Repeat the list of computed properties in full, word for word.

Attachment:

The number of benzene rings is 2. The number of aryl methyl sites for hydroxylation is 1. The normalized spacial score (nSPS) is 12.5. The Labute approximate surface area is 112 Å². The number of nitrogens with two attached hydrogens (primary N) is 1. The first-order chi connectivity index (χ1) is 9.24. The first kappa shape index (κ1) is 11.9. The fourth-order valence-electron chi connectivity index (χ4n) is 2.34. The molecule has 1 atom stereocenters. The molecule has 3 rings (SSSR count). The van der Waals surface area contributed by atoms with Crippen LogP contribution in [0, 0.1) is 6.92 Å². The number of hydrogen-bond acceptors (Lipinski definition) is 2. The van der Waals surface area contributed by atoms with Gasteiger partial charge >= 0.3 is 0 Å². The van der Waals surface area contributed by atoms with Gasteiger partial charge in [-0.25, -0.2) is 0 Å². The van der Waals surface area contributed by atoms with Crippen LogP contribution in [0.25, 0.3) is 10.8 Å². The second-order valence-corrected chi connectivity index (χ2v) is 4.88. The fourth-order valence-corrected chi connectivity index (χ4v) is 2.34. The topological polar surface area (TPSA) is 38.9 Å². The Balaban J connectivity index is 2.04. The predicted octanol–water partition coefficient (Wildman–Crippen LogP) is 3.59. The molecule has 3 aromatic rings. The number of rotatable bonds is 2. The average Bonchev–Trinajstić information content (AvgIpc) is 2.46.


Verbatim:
The number of benzene rings is 2. The number of aryl methyl sites for hydroxylation is 1. The normalized spacial score (nSPS) is 12.5. The Labute approximate surface area is 112 Å². The number of nitrogens with two attached hydrogens (primary N) is 1. The first-order chi connectivity index (χ1) is 9.24. The first kappa shape index (κ1) is 11.9. The fourth-order valence-electron chi connectivity index (χ4n) is 2.34. The molecule has 1 atom stereocenters. The molecule has 3 rings (SSSR count). The van der Waals surface area contributed by atoms with Crippen LogP contribution in [0, 0.1) is 6.92 Å². The number of hydrogen-bond acceptors (Lipinski definition) is 2. The van der Waals surface area contributed by atoms with Gasteiger partial charge >= 0.3 is 0 Å². The van der Waals surface area contributed by atoms with Gasteiger partial charge in [-0.25, -0.2) is 0 Å². The van der Waals surface area contributed by atoms with Crippen LogP contribution in [0.25, 0.3) is 10.8 Å². The second-order valence-corrected chi connectivity index (χ2v) is 4.88. The fourth-order valence-corrected chi connectivity index (χ4v) is 2.34. The topological polar surface area (TPSA) is 38.9 Å². The Balaban J connectivity index is 2.04. The predicted octanol–water partition coefficient (Wildman–Crippen LogP) is 3.59. The molecule has 3 aromatic rings. The number of rotatable bonds is 2. The average Bonchev–Trinajstić information content (AvgIpc) is 2.46.